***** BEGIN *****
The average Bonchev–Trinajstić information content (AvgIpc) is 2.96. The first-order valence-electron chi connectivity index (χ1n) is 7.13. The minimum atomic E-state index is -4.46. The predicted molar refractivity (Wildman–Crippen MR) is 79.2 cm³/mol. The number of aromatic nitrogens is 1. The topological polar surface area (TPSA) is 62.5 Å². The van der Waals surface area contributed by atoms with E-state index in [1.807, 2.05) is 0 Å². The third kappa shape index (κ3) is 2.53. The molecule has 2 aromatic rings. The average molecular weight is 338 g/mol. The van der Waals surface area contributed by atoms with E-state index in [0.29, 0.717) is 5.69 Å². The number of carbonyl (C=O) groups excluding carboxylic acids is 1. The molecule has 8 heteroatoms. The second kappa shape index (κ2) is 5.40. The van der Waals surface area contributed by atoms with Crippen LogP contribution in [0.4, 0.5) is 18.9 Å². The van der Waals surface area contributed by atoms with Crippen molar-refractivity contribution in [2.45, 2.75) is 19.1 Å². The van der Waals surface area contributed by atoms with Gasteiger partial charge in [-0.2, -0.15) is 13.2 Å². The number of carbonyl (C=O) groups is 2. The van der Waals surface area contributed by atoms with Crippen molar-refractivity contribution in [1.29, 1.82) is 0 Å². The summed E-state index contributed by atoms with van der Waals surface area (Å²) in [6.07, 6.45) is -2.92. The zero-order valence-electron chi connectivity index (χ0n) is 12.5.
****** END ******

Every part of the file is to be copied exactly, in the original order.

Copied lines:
The average Bonchev–Trinajstić information content (AvgIpc) is 2.96. The first-order valence-electron chi connectivity index (χ1n) is 7.13. The minimum atomic E-state index is -4.46. The predicted molar refractivity (Wildman–Crippen MR) is 79.2 cm³/mol. The number of aromatic nitrogens is 1. The topological polar surface area (TPSA) is 62.5 Å². The van der Waals surface area contributed by atoms with E-state index in [1.807, 2.05) is 0 Å². The third kappa shape index (κ3) is 2.53. The molecule has 2 aromatic rings. The average molecular weight is 338 g/mol. The van der Waals surface area contributed by atoms with E-state index in [0.29, 0.717) is 5.69 Å². The number of carbonyl (C=O) groups excluding carboxylic acids is 1. The molecule has 8 heteroatoms. The second kappa shape index (κ2) is 5.40. The van der Waals surface area contributed by atoms with Crippen LogP contribution in [0.4, 0.5) is 18.9 Å². The van der Waals surface area contributed by atoms with Crippen molar-refractivity contribution in [2.45, 2.75) is 19.1 Å². The van der Waals surface area contributed by atoms with Gasteiger partial charge in [-0.2, -0.15) is 13.2 Å². The number of carbonyl (C=O) groups is 2. The van der Waals surface area contributed by atoms with Crippen molar-refractivity contribution in [1.29, 1.82) is 0 Å². The summed E-state index contributed by atoms with van der Waals surface area (Å²) in [6.07, 6.45) is -2.92. The zero-order valence-electron chi connectivity index (χ0n) is 12.5.